Last time I offered this equation as a rough description of the pressure gradient inside a disc pump:

Now I'd like to do a study in compression ratios with some real numbers, to get an idea of how this math will drive the design. To start, we'll do some algebra to make this spit out the compression ratio:

Interestingly, the compression ratio achieved from one pair of discs (this will be one "stage" in our pump) primarily depends on Vw, the tangential velocity of the outside edge of the discs. So, large discs spinning kinda sorta fast could have the same compression ratio as small discs spinning super fast. For my goals, I need a total compression ratio of 7.6x10^9, to go from a vacuum of 1.33x10-5 Pa to atmospheric pressure of 1.01x10^5 Pa. So, given a specific edge velocity Vw, I can figure out how many stages I need to reach my goal with this:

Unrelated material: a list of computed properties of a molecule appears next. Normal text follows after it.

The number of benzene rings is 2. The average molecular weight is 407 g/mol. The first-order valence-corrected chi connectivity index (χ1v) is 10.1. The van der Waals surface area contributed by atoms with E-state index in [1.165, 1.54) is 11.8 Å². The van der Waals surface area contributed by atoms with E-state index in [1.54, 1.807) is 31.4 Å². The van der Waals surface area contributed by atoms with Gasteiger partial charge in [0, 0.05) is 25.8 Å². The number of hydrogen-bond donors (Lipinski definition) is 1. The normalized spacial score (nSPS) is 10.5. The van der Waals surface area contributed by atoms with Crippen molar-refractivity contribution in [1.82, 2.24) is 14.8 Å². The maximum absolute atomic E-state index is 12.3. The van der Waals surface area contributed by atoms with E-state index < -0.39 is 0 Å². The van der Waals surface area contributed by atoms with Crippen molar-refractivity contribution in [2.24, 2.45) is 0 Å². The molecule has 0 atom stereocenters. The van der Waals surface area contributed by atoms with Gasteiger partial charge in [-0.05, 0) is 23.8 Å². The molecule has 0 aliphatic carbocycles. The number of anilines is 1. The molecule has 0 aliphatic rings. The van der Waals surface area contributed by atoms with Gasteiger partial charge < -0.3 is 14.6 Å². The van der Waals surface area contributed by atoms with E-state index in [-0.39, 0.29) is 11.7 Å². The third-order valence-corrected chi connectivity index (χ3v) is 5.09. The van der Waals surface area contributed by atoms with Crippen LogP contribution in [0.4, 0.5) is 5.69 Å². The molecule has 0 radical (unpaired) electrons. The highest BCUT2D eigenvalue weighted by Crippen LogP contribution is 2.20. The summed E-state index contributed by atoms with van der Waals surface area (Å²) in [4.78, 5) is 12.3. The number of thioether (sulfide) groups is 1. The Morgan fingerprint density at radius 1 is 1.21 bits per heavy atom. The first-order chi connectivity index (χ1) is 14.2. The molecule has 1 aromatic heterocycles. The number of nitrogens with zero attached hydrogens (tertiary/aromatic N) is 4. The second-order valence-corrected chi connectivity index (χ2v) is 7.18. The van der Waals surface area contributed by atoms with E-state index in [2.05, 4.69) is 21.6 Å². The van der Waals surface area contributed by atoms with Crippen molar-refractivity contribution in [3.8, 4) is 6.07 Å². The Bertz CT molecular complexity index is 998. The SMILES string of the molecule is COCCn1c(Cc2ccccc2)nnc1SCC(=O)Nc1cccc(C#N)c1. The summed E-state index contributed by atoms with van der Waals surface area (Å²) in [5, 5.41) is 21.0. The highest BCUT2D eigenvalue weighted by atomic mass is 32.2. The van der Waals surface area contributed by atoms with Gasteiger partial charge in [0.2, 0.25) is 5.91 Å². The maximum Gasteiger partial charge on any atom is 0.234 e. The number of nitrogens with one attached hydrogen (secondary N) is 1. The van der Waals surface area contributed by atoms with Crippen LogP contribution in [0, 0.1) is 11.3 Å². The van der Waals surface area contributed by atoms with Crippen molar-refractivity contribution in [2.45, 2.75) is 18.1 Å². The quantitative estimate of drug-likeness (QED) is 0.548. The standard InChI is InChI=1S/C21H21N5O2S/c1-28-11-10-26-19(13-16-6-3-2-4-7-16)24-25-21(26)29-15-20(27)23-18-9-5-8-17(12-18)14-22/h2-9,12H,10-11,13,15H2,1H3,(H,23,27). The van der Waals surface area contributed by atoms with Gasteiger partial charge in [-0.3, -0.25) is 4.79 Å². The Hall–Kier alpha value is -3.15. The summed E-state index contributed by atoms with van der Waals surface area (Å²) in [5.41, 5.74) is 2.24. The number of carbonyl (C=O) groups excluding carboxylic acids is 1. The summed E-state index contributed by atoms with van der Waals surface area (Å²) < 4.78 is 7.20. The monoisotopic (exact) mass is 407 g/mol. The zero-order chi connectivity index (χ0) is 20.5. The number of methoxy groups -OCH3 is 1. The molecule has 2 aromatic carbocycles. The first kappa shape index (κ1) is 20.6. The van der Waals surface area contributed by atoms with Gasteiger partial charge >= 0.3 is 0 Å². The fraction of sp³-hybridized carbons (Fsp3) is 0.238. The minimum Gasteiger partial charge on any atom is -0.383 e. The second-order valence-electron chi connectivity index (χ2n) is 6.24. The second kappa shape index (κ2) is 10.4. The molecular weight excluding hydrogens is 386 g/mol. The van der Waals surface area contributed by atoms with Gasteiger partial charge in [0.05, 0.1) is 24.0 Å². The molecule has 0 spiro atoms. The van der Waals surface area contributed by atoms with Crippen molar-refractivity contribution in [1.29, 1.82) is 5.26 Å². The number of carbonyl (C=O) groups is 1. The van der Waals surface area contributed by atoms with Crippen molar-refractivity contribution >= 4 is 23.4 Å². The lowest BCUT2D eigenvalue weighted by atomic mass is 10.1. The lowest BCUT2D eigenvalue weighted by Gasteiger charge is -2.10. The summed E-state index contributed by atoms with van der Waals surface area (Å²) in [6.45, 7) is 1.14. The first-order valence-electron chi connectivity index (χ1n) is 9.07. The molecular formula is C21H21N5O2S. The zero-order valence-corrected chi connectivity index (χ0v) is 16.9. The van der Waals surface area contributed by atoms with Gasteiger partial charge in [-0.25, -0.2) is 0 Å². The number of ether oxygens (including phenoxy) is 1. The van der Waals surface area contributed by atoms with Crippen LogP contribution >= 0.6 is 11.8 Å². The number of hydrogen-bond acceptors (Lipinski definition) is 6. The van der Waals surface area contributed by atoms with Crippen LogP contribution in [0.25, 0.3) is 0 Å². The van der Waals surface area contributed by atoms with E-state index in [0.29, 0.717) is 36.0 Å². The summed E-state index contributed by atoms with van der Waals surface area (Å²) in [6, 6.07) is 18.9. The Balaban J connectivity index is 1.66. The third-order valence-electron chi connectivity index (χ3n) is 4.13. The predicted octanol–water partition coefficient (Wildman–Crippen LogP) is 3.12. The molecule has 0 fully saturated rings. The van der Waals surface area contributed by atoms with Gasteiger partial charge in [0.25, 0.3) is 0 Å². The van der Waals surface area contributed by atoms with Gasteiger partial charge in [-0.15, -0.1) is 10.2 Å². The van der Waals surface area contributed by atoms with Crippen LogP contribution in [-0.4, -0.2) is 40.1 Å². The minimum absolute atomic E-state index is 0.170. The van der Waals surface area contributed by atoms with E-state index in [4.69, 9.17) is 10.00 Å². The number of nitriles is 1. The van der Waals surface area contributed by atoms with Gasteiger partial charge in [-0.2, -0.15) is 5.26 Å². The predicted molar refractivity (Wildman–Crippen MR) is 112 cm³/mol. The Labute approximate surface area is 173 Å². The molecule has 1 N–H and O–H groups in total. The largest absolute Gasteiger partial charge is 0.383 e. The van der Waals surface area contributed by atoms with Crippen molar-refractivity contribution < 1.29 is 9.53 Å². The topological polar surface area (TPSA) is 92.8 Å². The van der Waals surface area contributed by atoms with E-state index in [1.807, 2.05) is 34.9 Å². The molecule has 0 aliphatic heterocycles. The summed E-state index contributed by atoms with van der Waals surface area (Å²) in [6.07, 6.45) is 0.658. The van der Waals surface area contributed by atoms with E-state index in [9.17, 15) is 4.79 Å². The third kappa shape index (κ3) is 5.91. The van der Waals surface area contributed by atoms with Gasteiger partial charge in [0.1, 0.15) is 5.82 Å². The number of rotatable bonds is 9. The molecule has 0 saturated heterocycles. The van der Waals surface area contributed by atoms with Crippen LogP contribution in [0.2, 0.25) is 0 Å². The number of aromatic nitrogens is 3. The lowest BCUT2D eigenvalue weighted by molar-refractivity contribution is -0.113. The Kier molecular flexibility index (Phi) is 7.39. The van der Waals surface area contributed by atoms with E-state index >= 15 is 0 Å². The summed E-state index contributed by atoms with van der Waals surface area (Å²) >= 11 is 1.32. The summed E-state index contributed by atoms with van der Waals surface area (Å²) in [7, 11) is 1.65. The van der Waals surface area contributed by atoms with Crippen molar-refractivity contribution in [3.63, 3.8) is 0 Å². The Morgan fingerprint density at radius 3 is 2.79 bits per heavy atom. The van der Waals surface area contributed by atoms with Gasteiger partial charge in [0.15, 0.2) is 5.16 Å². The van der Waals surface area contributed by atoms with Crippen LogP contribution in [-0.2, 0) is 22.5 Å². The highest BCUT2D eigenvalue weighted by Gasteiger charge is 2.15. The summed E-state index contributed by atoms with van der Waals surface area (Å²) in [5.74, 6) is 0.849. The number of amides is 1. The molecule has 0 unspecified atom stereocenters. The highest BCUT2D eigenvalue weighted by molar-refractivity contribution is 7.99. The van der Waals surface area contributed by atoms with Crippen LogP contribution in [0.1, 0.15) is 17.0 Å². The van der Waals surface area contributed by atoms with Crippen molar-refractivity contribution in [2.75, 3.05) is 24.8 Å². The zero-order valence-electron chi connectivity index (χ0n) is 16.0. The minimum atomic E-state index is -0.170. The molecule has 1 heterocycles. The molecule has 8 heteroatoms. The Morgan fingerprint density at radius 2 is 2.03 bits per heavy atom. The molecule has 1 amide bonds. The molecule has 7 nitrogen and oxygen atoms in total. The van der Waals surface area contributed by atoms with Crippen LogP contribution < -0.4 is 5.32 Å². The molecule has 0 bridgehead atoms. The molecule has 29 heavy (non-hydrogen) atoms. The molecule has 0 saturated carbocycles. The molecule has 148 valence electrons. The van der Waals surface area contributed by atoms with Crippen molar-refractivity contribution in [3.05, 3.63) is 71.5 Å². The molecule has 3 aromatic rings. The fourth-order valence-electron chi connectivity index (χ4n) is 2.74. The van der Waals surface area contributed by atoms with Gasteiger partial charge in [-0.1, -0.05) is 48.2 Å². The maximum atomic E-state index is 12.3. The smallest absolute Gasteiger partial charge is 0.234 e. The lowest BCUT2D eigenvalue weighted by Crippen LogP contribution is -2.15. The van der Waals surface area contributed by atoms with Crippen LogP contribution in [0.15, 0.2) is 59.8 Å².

I made that one up, I think it's right, but not completely sure. I lost the scrap of paper I derived it on, haha. Documenting is so much work! Here's a table I made of what this looks like for various Vw's:

As you can see, faster Vw is exponentially more better. So why don't we just spin one disc at 2000 m/s for a single stage pump and call it a day? Tune in next time...

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